According to Nature, one of the most respected global scientific journals has published research about how much more of Earth's fossil fuels we can extract and burn in the short- to medium-term future and still avoid severe global warming.
It casts a fascinating lens over the political dilemma that we face between short-term economic stability and the long-term greater good. If we are to stay within a 2-degree carbon budget - a target established by the United Nations - countries will have to leave 80 percent of coal, 50 percent of gas and 33 percent of global oil untouched until at least 2050.
These conclusions are in line with previous estimates by the Intergovernmental Panel on Climate Change and the International Energy Agency.
The greatest minds of our species keep reminding us with increasing doom in their tones that we are playing with fire. We live in hope that our leaders will be united in their response.
Politics is politics and thankfully in California we have progressive leaders like Gov. Jerry Brown and Mayor Eric Garcetti who are committed to setting new standards and making our state the torchbearer of renewable energy in the US.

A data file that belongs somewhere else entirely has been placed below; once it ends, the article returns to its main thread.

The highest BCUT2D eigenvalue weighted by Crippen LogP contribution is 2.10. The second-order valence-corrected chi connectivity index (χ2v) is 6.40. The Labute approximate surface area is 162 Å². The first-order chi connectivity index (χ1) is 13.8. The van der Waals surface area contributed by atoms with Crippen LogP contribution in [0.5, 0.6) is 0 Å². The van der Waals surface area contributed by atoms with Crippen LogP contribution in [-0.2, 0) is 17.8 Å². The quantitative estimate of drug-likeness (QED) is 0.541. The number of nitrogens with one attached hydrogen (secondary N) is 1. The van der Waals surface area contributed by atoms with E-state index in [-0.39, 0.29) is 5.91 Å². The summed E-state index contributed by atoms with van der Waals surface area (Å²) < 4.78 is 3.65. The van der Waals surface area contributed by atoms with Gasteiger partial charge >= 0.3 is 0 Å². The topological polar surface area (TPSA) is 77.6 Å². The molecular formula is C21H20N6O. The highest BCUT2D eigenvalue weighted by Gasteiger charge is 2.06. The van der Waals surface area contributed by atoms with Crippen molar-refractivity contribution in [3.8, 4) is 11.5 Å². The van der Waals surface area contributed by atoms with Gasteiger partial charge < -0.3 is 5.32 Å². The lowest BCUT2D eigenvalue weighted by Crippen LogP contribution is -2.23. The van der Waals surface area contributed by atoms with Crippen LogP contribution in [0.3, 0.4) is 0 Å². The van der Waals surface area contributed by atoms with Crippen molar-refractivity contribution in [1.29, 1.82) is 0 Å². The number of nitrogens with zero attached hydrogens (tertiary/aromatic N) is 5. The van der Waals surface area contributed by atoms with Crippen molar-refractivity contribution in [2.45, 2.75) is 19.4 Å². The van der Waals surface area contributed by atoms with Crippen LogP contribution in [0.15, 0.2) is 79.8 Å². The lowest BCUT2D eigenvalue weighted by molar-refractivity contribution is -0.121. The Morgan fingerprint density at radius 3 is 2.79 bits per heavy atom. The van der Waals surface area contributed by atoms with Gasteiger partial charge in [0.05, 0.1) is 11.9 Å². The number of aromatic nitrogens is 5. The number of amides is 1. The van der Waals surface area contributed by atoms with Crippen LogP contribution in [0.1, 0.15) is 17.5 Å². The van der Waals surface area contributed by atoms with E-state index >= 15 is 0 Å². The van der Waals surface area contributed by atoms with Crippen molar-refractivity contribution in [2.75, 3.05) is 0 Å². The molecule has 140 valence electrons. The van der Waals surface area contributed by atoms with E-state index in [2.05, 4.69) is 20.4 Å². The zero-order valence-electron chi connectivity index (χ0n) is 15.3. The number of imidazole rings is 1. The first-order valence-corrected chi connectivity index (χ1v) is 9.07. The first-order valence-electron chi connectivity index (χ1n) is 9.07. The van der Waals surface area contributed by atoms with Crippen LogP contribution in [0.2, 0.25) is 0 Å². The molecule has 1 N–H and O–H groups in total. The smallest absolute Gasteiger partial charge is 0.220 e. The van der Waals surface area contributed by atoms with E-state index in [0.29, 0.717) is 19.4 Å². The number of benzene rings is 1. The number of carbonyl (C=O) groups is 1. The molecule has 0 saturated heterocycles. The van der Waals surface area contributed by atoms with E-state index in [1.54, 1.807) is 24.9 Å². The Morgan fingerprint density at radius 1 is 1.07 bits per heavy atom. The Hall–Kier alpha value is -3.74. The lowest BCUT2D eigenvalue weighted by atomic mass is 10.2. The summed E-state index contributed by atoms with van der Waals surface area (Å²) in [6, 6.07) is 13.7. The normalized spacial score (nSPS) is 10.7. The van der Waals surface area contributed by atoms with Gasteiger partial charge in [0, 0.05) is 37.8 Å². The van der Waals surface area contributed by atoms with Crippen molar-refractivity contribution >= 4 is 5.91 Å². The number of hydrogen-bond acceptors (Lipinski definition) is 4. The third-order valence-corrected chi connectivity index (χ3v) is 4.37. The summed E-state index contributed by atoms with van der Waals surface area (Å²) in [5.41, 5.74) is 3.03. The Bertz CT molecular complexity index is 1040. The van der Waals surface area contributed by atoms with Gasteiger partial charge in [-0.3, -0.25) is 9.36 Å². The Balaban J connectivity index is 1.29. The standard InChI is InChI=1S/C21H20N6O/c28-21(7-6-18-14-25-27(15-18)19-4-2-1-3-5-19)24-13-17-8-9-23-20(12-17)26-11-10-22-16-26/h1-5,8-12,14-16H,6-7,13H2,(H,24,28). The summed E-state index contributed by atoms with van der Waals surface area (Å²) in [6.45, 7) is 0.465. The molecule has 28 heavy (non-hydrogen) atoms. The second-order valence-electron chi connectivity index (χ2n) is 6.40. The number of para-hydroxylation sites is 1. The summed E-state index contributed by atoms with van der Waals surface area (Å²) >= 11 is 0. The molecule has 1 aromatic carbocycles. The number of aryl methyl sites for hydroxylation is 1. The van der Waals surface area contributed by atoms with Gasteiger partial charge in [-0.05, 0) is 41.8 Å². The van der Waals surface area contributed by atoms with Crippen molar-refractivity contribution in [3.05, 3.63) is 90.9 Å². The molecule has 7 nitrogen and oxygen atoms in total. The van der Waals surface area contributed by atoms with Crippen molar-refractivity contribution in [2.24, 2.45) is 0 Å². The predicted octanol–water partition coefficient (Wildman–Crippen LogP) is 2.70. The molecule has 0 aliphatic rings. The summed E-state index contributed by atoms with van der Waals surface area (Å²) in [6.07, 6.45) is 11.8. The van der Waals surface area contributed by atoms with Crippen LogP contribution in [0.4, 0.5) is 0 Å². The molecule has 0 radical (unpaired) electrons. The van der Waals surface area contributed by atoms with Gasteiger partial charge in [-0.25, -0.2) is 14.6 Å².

Individually, we must lead by example. We consume so much energy that we must be responsible for our own habits. Turning off lights once we leave a room, car-pooling to work, make your showers quick. We can even go more deeply into sustainable measures like installing renewable systems and budget our consumption in peak hours. Crucially, all of these simple steps save us money too. We just need to pay attention and reap the rewards, individually and collectively.
Either way, it is another significant reminder that we must all do our bit.
CTO and co-founder of Sunistics
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How much fuel we need to leave buried to beat climate change